The International Monetary Fund (IMF) cut sub-Saharan Africa economic growth forecast to 3 percent in 2016 — down from last year’s 3.4 percent –, the lowest the region has posted in more than two decades.
In its latest African Economic Outlook, the IMF said three factors including the slump in global commodity prices, an Ebola outbreak in West Africa and a severe drought that has affect countries in the Southern and Eastern part of the continent, were responsible for the fall in economic fortunes.
Major oil exporters such as Nigeria and Angola have been hardest hit by the global price slump, while South Africa and Ethiopia have faced one of the worst droughts in decades.
The fund said African governments need to implement urgent and substantial reform as prolonged domestic downturns and other weak external factors subdue growth.
“With these large shocks [most governments] are facing, we’re saying to them a policy reset is urgent, and the longer you take the more difficult the alignment will be and the more painful it might be,” Antoinette Sayeh, the IMF’s Africa director, told the Financial Times.
“This is particularly urgent in commodity exporters and some market access countries, as the policy response to date has generally been insufficient,” he added.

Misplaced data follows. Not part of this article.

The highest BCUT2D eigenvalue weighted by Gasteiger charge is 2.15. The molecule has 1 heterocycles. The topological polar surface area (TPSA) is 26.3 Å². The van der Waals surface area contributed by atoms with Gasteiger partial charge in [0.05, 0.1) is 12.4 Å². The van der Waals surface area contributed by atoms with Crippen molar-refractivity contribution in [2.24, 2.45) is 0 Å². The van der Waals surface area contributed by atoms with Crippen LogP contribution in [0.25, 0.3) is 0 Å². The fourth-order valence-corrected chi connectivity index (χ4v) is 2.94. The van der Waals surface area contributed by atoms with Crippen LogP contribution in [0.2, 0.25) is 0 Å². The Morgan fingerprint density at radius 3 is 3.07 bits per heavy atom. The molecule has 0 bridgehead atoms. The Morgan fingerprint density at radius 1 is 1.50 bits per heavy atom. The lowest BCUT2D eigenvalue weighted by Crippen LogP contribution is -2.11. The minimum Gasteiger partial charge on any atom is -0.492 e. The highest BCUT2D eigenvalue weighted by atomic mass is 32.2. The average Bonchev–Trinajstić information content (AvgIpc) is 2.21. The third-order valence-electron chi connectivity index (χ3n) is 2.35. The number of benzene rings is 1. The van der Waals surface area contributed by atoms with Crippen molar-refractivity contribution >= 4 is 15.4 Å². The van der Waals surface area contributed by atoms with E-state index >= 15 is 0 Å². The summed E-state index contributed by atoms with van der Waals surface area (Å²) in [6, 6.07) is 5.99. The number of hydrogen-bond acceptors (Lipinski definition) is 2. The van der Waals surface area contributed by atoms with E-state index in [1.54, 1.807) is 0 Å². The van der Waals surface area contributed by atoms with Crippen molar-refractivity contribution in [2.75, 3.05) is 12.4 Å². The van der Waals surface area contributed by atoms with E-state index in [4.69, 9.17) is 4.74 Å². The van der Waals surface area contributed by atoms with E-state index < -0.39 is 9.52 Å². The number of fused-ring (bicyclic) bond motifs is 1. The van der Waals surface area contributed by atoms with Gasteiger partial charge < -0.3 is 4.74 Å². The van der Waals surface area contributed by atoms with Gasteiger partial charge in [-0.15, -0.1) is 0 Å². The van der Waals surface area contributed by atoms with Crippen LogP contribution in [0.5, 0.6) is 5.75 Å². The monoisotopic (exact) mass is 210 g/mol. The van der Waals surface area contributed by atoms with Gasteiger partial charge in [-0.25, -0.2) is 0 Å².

The IMF said it is still optimistic about sub-Saharan Africa’s longer term prospects but stressed that urgent and substantial government reforms are needed to realize its potential.
The last time sub-Saharan Africa growth was lower than 3 percent was in 1999.
Growth is seen recovering to four percent next year, helped by a slight improvement in commodity prices.
The regions two largest economies, Nigeria and South Africa, are expected to growth by 2.3 percent and 0.6 percent respectively.
If the two are not included in calculating the region’s growth in 2016 rises to 4.4 percent, down from 4.7 percent last year, and rises to 5.4 percent next year.
Côte d’Ivoire, Kenya and Senegal would see growth of more than five percent, mostly “supported by ongoing infrastructure investment efforts and strong private consumption,” IMF said.
“Many countries in the region continue to register robust growth. In particular, most oil importers are generally faring better with growth in excess of 5 percent in countries such as Côte d’Ivoire, Kenya, and Senegal, as well as in many low-income countries,” Sayeh said.